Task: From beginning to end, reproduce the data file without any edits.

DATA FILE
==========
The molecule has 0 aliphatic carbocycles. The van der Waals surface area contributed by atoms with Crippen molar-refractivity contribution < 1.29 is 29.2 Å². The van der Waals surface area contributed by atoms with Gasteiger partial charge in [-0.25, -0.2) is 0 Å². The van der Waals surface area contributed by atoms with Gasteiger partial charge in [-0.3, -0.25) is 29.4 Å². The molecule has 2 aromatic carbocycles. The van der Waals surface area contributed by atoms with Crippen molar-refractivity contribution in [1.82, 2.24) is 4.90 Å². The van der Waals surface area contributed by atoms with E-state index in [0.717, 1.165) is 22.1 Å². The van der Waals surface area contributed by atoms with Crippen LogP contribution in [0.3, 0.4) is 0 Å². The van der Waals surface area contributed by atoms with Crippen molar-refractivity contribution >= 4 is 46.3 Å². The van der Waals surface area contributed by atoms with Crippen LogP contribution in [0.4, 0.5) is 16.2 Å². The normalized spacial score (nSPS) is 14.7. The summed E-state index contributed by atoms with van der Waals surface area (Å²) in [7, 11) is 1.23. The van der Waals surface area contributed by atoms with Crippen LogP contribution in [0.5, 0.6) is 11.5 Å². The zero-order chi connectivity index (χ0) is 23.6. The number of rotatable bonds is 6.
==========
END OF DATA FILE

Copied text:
The molecule has 0 aliphatic carbocycles. The van der Waals surface area contributed by atoms with Crippen molar-refractivity contribution < 1.29 is 29.2 Å². The van der Waals surface area contributed by atoms with Gasteiger partial charge in [-0.25, -0.2) is 0 Å². The van der Waals surface area contributed by atoms with Gasteiger partial charge in [-0.3, -0.25) is 29.4 Å². The molecule has 2 aromatic carbocycles. The van der Waals surface area contributed by atoms with Crippen molar-refractivity contribution in [1.82, 2.24) is 4.90 Å². The van der Waals surface area contributed by atoms with E-state index in [0.717, 1.165) is 22.1 Å². The van der Waals surface area contributed by atoms with Crippen LogP contribution in [0.3, 0.4) is 0 Å². The van der Waals surface area contributed by atoms with Crippen molar-refractivity contribution >= 4 is 46.3 Å². The van der Waals surface area contributed by atoms with Crippen LogP contribution in [0.4, 0.5) is 16.2 Å². The normalized spacial score (nSPS) is 14.7. The summed E-state index contributed by atoms with van der Waals surface area (Å²) in [7, 11) is 1.23. The van der Waals surface area contributed by atoms with Crippen LogP contribution in [0.5, 0.6) is 11.5 Å². The zero-order chi connectivity index (χ0) is 23.6. The number of rotatable bonds is 6.